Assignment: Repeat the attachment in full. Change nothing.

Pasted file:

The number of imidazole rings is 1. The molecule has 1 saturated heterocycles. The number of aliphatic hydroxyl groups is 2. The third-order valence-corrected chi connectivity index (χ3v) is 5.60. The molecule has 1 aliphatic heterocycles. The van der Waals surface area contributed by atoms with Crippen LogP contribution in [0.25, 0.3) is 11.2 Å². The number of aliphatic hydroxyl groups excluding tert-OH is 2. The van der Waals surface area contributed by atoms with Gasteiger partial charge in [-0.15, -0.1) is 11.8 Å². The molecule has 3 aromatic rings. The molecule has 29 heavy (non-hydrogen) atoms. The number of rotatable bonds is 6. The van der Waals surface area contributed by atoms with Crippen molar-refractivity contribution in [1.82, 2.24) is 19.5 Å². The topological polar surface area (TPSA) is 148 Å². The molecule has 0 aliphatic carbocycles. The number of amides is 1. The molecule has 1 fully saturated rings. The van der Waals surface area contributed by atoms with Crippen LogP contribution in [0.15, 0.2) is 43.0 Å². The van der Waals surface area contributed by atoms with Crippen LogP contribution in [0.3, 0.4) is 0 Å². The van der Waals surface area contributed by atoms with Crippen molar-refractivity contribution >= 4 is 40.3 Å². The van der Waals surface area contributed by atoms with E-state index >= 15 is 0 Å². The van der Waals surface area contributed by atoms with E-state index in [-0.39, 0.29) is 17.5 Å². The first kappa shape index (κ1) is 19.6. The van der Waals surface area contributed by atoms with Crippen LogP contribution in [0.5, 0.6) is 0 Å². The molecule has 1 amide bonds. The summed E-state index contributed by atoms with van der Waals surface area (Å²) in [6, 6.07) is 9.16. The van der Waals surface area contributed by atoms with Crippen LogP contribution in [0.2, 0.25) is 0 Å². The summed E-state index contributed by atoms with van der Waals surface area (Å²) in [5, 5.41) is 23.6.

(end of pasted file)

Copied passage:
The number of imidazole rings is 1. The molecule has 1 saturated heterocycles. The number of aliphatic hydroxyl groups is 2. The third-order valence-corrected chi connectivity index (χ3v) is 5.60. The molecule has 1 aliphatic heterocycles. The van der Waals surface area contributed by atoms with Crippen LogP contribution in [0.25, 0.3) is 11.2 Å². The number of aliphatic hydroxyl groups excluding tert-OH is 2. The van der Waals surface area contributed by atoms with Gasteiger partial charge in [-0.15, -0.1) is 11.8 Å². The molecule has 3 aromatic rings. The molecule has 29 heavy (non-hydrogen) atoms. The number of rotatable bonds is 6. The van der Waals surface area contributed by atoms with Crippen molar-refractivity contribution in [1.82, 2.24) is 19.5 Å². The topological polar surface area (TPSA) is 148 Å². The molecule has 0 aliphatic carbocycles. The number of amides is 1. The molecule has 1 fully saturated rings. The van der Waals surface area contributed by atoms with Crippen LogP contribution in [0.15, 0.2) is 43.0 Å². The van der Waals surface area contributed by atoms with Crippen LogP contribution in [0.3, 0.4) is 0 Å². The van der Waals surface area contributed by atoms with Crippen molar-refractivity contribution >= 4 is 40.3 Å². The van der Waals surface area contributed by atoms with E-state index >= 15 is 0 Å². The van der Waals surface area contributed by atoms with E-state index in [-0.39, 0.29) is 17.5 Å². The first kappa shape index (κ1) is 19.6. The van der Waals surface area contributed by atoms with Crippen LogP contribution in [0.5, 0.6) is 0 Å². The molecule has 1 amide bonds. The summed E-state index contributed by atoms with van der Waals surface area (Å²) in [6, 6.07) is 9.16. The van der Waals surface area contributed by atoms with Crippen LogP contribution in [0.2, 0.25) is 0 Å². The summed E-state index contributed by atoms with van der Waals surface area (Å²) in [5, 5.41) is 23.6.